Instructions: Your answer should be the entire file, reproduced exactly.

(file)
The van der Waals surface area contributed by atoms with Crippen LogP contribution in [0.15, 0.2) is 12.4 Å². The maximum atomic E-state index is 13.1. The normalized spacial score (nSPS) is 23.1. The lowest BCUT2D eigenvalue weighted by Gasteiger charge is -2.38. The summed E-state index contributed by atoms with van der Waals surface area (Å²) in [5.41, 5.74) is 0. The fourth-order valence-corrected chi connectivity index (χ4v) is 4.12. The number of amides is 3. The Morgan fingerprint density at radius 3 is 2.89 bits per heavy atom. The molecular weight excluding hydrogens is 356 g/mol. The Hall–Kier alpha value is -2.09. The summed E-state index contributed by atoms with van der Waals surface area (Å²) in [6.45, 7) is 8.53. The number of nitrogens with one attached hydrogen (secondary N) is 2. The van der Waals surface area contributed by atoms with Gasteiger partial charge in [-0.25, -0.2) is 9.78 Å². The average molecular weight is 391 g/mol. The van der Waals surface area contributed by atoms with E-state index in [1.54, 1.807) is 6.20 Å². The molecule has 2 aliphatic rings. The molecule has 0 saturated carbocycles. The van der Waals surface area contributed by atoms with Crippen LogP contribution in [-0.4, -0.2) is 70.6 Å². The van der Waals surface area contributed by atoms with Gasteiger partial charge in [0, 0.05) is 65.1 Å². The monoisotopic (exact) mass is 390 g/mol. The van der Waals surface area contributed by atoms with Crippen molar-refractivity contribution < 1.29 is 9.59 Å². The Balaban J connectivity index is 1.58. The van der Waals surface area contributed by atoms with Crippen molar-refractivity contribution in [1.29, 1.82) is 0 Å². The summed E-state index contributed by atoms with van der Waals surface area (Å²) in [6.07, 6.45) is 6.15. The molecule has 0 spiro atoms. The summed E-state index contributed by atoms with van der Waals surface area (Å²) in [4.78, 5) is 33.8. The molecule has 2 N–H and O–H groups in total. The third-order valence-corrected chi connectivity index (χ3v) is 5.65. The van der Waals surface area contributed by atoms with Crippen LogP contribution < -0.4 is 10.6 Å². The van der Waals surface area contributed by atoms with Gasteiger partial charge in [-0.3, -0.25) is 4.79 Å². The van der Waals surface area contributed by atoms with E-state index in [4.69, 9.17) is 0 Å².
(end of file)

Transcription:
The van der Waals surface area contributed by atoms with Crippen LogP contribution in [0.15, 0.2) is 12.4 Å². The maximum atomic E-state index is 13.1. The normalized spacial score (nSPS) is 23.1. The lowest BCUT2D eigenvalue weighted by Gasteiger charge is -2.38. The summed E-state index contributed by atoms with van der Waals surface area (Å²) in [5.41, 5.74) is 0. The fourth-order valence-corrected chi connectivity index (χ4v) is 4.12. The number of amides is 3. The Morgan fingerprint density at radius 3 is 2.89 bits per heavy atom. The molecular weight excluding hydrogens is 356 g/mol. The Hall–Kier alpha value is -2.09. The summed E-state index contributed by atoms with van der Waals surface area (Å²) in [6.45, 7) is 8.53. The number of nitrogens with one attached hydrogen (secondary N) is 2. The van der Waals surface area contributed by atoms with Gasteiger partial charge in [-0.25, -0.2) is 9.78 Å². The average molecular weight is 391 g/mol. The van der Waals surface area contributed by atoms with E-state index in [1.54, 1.807) is 6.20 Å². The molecule has 2 aliphatic rings. The molecule has 0 saturated carbocycles. The van der Waals surface area contributed by atoms with Crippen LogP contribution in [-0.4, -0.2) is 70.6 Å². The van der Waals surface area contributed by atoms with Gasteiger partial charge in [0, 0.05) is 65.1 Å². The monoisotopic (exact) mass is 390 g/mol. The van der Waals surface area contributed by atoms with Crippen molar-refractivity contribution < 1.29 is 9.59 Å². The Balaban J connectivity index is 1.58. The van der Waals surface area contributed by atoms with Crippen molar-refractivity contribution in [1.29, 1.82) is 0 Å². The summed E-state index contributed by atoms with van der Waals surface area (Å²) in [6.07, 6.45) is 6.15. The molecule has 0 spiro atoms. The summed E-state index contributed by atoms with van der Waals surface area (Å²) in [4.78, 5) is 33.8. The molecule has 2 N–H and O–H groups in total. The third-order valence-corrected chi connectivity index (χ3v) is 5.65. The van der Waals surface area contributed by atoms with Crippen LogP contribution < -0.4 is 10.6 Å². The van der Waals surface area contributed by atoms with Gasteiger partial charge in [-0.3, -0.25) is 4.79 Å². The van der Waals surface area contributed by atoms with E-state index in [4.69, 9.17) is 0 Å².